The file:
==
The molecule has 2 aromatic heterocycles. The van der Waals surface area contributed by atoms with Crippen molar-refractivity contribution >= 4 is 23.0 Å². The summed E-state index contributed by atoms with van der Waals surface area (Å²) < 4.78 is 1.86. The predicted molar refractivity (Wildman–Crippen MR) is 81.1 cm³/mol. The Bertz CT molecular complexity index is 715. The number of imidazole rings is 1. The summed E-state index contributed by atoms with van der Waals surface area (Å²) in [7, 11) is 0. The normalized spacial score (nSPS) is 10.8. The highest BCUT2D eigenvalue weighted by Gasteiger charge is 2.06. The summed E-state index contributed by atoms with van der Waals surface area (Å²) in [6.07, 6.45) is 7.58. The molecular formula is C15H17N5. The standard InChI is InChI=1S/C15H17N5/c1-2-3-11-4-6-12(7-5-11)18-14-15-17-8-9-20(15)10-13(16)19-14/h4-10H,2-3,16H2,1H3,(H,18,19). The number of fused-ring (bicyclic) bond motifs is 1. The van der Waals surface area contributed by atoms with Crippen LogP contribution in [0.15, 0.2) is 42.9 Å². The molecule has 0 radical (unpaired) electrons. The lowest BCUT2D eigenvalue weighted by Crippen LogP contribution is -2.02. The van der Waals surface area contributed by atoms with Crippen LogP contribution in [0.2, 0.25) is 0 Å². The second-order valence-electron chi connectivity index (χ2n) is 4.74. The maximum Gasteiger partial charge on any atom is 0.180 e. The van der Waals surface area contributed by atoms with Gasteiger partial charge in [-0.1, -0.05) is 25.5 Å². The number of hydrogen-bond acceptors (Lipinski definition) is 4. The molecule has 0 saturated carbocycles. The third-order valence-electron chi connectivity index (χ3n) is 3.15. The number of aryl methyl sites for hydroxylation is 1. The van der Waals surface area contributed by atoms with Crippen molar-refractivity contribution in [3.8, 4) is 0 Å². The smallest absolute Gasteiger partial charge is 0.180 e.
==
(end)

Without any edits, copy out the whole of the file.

The molecule has 2 aromatic heterocycles. The van der Waals surface area contributed by atoms with Crippen molar-refractivity contribution >= 4 is 23.0 Å². The summed E-state index contributed by atoms with van der Waals surface area (Å²) < 4.78 is 1.86. The predicted molar refractivity (Wildman–Crippen MR) is 81.1 cm³/mol. The Bertz CT molecular complexity index is 715. The number of imidazole rings is 1. The summed E-state index contributed by atoms with van der Waals surface area (Å²) in [7, 11) is 0. The normalized spacial score (nSPS) is 10.8. The highest BCUT2D eigenvalue weighted by Gasteiger charge is 2.06. The summed E-state index contributed by atoms with van der Waals surface area (Å²) in [6.07, 6.45) is 7.58. The molecular formula is C15H17N5. The standard InChI is InChI=1S/C15H17N5/c1-2-3-11-4-6-12(7-5-11)18-14-15-17-8-9-20(15)10-13(16)19-14/h4-10H,2-3,16H2,1H3,(H,18,19). The number of fused-ring (bicyclic) bond motifs is 1. The van der Waals surface area contributed by atoms with Crippen LogP contribution in [0.15, 0.2) is 42.9 Å². The molecule has 0 radical (unpaired) electrons. The lowest BCUT2D eigenvalue weighted by Crippen LogP contribution is -2.02. The van der Waals surface area contributed by atoms with Crippen LogP contribution in [0.2, 0.25) is 0 Å². The second-order valence-electron chi connectivity index (χ2n) is 4.74. The maximum Gasteiger partial charge on any atom is 0.180 e. The van der Waals surface area contributed by atoms with Gasteiger partial charge in [-0.1, -0.05) is 25.5 Å². The number of hydrogen-bond acceptors (Lipinski definition) is 4. The molecule has 0 saturated carbocycles. The third-order valence-electron chi connectivity index (χ3n) is 3.15. The number of aryl methyl sites for hydroxylation is 1. The van der Waals surface area contributed by atoms with Crippen molar-refractivity contribution in [3.8, 4) is 0 Å². The smallest absolute Gasteiger partial charge is 0.180 e.